After a 20-year delay, over 53,000 works have entered the public domain

It’s been 20 years since a large swathe of films, books and songs have come of age to find their way into the public domain. Though some works may have lapsed if their copyright wasn’t renewed correctly, January 1, 2019, marked the first time in two decades that an entire year-worth of artistic production became free and open to the public.

The lapse in public domain content occurred after Congress decided in 1998 to extend copyright protections by 20 years, meaning that everything that was supposed to enter the public domain in 1999 under past law didn’t. The delay has made it so that more than 53,000 pieces of content (movies, literature, art, music and more) from 1923 are just now becoming free and accessible.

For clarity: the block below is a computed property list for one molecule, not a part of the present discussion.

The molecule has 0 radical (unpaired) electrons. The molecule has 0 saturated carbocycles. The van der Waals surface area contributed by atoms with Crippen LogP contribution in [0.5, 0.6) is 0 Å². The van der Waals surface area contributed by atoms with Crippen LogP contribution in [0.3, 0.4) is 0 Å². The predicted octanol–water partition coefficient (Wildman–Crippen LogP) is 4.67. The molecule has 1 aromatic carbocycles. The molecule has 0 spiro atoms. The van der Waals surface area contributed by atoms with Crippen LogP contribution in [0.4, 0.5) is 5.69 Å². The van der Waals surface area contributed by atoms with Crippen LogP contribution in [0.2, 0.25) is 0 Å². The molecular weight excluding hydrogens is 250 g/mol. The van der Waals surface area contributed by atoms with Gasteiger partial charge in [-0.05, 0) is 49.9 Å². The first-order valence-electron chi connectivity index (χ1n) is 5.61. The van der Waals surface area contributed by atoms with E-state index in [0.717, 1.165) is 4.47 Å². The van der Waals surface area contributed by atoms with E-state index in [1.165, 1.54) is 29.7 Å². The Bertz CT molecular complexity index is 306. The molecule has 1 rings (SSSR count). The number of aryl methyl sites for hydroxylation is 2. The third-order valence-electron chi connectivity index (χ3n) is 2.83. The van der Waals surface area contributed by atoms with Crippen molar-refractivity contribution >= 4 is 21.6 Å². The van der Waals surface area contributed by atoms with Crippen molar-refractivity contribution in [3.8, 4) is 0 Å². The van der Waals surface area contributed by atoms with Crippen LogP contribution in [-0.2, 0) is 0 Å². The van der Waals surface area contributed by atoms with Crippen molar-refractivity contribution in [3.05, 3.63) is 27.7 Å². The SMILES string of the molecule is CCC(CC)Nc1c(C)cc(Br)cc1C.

Unfortunately, because of the long gap between original publication and entrance into the public domain, a lot of content has been lost to deterioration over time, according to Duke Law School’s Center for the Study of the Public Domain. But there are still exciting titles that are suddenly available to anyone who wants to access or use them.

Not only can they be taught in the classroom or performed without getting rights, but they can also be fodder for new adaptations in the 21st century. So look out for a lot of flappers and bootlegging in your upcoming arts diet; chances are creators will be taking advantage of this treasure trove of public domain content.

And if you’re interested in looking into all of this yourself, here’s a list of some of the titles that all became part of the public domain as of January 1, 2019, courtesy of Duke University: